“The fact that all of this was happening in virtual space made no difference.”
– Douglas Adams
So where stands the Windsor Framework? And where the DUP? The first is easier to fathom than the second. Whilst Boris Johnson was facing a jury of his parliamentary peers (and struggling in withering fire from fellow Tory MP Bernard Jenkins).
There was a passionate debate in the Chamber on the Stormont Brake on new regulations (Windsor Framework [Democratic Scrutiny] Regulations 2023) that inserts a new Schedule into the Northern Ireland Act 1998 by statutory instrument.
DUP MPs made it clear what their objections were (not least, the brake merely triggers a method by which a resolution can be arrived at between Westminster and Brussels). Tory MP Mark Francois made the same point himself:
…if Stormont pulls the brake, UK Ministers may still not exercise the brake in exceptional circumstances—so it is down to ministerial fiat—and given that, even if they do, the EU can object and it will be referred to independent arbitration, where the UK could lose, that is a route to arbitration, isn’t it? That is not a veto.
The other is the 3% of business not covered by the deal (small businesses mostly outside the various agreements made between the UK and Brussels). The smaller business end of the spectrum who don’t pull the same weight in the lobby.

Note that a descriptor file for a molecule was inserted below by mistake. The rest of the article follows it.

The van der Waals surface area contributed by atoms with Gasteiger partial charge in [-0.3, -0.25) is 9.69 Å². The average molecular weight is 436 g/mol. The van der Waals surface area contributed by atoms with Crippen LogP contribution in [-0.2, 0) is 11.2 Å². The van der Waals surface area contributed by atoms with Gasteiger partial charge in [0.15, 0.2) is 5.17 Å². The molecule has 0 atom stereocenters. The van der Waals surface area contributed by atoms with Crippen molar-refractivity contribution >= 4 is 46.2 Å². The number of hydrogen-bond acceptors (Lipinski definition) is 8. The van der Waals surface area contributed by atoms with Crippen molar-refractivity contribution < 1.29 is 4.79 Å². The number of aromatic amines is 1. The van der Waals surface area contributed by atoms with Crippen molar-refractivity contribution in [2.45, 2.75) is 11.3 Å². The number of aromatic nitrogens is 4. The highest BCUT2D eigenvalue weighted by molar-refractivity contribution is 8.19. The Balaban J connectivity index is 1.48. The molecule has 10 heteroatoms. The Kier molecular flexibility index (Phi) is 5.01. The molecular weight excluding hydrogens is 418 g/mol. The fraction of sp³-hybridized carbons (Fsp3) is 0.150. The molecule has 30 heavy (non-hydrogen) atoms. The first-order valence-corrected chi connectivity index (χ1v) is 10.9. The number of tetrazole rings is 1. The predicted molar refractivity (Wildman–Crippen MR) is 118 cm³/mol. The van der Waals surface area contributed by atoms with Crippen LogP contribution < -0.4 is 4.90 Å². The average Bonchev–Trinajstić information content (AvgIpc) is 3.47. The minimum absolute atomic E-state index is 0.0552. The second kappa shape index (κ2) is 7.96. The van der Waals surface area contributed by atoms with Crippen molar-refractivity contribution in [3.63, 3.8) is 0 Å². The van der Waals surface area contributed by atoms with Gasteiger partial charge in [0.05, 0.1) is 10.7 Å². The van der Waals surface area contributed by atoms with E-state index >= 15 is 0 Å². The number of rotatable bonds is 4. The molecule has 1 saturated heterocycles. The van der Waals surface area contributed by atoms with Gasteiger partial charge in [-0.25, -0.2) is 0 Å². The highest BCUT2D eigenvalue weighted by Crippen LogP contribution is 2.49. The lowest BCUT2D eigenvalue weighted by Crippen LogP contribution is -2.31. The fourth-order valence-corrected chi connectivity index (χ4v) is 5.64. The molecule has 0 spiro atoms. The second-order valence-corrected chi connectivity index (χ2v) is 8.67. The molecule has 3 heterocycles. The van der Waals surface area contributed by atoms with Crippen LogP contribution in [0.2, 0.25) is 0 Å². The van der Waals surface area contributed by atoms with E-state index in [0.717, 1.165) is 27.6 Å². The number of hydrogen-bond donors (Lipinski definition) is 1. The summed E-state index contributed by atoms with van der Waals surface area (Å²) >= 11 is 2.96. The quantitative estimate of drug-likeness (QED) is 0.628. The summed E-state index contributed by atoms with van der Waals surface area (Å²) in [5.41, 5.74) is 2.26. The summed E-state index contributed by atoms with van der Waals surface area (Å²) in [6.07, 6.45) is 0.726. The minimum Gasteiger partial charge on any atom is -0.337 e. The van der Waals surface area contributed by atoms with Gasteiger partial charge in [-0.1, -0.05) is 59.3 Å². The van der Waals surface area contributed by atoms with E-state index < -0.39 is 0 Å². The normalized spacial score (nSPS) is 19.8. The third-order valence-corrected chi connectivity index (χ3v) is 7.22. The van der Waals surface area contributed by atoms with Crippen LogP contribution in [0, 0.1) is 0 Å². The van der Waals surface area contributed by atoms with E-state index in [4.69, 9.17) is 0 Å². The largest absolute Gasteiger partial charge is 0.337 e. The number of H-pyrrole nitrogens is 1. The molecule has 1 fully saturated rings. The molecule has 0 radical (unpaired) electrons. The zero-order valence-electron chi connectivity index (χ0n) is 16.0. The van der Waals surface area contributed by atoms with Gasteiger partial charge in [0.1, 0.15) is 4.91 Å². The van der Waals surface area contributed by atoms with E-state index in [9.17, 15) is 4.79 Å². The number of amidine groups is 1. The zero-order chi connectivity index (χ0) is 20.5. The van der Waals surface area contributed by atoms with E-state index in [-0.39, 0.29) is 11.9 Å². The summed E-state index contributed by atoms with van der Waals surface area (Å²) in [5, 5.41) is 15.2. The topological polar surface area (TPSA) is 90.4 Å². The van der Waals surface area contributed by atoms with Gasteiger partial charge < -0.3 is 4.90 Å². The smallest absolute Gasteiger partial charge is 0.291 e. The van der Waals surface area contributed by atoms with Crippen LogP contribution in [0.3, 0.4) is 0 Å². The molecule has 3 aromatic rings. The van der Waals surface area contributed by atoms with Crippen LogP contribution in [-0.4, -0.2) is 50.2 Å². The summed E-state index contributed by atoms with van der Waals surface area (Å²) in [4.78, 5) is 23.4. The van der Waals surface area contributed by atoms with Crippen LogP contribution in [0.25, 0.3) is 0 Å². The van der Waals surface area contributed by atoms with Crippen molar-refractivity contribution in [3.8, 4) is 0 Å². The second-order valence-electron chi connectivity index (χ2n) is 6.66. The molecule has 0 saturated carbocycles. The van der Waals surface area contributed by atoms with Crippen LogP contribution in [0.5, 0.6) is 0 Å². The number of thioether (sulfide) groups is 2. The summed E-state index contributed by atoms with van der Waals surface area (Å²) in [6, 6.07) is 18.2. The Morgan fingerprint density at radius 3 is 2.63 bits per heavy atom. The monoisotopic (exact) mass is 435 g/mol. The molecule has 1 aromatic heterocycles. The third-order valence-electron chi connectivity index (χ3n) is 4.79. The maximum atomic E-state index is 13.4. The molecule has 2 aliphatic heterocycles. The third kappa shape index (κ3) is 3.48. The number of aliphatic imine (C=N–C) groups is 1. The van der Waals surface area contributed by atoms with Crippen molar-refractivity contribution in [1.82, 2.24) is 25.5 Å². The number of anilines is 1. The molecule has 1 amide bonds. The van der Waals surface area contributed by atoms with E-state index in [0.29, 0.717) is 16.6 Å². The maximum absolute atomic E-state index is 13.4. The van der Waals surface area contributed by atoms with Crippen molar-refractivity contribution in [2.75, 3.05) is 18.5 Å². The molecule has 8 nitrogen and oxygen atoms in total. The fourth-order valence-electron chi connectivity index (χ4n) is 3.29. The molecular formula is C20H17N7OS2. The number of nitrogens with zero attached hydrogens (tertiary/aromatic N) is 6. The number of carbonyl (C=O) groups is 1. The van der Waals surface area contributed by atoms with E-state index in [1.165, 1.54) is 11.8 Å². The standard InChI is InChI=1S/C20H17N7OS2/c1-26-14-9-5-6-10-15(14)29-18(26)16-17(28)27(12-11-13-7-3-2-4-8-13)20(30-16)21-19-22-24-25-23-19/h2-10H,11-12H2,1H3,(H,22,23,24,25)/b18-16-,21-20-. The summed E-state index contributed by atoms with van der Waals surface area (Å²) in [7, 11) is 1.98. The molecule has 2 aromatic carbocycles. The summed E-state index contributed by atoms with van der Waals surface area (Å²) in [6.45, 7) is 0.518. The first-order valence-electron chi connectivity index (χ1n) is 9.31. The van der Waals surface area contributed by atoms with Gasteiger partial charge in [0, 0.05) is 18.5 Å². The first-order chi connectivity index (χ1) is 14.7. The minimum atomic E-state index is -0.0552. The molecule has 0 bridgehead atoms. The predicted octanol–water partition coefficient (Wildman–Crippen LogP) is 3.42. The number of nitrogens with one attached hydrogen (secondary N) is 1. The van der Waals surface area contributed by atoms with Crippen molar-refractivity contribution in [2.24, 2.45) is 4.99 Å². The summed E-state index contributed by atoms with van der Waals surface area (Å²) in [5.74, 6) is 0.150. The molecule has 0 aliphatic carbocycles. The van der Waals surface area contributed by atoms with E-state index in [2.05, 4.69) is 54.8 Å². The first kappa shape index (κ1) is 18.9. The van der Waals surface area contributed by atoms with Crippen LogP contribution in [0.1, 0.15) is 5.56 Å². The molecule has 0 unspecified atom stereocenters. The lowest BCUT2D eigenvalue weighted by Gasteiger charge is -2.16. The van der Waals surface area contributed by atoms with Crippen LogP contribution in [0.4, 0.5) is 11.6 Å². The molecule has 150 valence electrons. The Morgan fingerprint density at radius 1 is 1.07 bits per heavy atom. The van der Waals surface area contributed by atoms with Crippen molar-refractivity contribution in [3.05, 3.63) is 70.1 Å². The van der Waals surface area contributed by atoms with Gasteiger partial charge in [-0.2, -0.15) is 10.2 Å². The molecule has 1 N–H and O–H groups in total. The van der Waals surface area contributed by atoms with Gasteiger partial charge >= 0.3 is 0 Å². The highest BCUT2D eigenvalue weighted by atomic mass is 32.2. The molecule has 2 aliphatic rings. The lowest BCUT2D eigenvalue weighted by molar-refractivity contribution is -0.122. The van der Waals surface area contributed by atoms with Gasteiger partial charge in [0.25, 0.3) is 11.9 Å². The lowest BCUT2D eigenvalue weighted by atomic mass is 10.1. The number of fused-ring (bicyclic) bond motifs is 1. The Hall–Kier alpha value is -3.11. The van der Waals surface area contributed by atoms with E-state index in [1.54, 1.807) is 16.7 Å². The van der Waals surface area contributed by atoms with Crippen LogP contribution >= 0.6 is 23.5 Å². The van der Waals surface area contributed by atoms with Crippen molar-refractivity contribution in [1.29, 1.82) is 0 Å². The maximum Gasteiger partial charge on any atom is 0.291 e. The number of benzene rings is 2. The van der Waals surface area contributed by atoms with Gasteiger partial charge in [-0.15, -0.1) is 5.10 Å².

But, as LBJ once famously pointed out, politics is about numbers. Right now not only does Sunak have almost all of his party, he also has the full throated backing Labour, Lib Dems and the SNP meaning the House divided: Ayes 515 to Noes 29.
The Liverpool survey also pointed out that the internal resistance to the deal is far less than previously predicted (in fact there’s more opposition in nationalism than unionism). What is needed is a programme of confidence building across the board.
If Sunak can cede further marginal reforms might both suit the DUP’s harder liners and enhance confidence amongst that huge number of Don’t Knows, which, in theory, could break both ways.
Sunak’s challenge is to take all dissonances (unionist primarily, but nationalist too) around this nascent deal and reframe it as a wider signal of a better future to come. That doesn’t mean ignoring the downsides, but folding them into the wider offering.
Mick is founding editor of Slugger. He has written papers on the impacts of the Internet on politics and the wider media and is a regular guest and speaking events across Ireland, the UK and Europe. Twitter: @MickFealty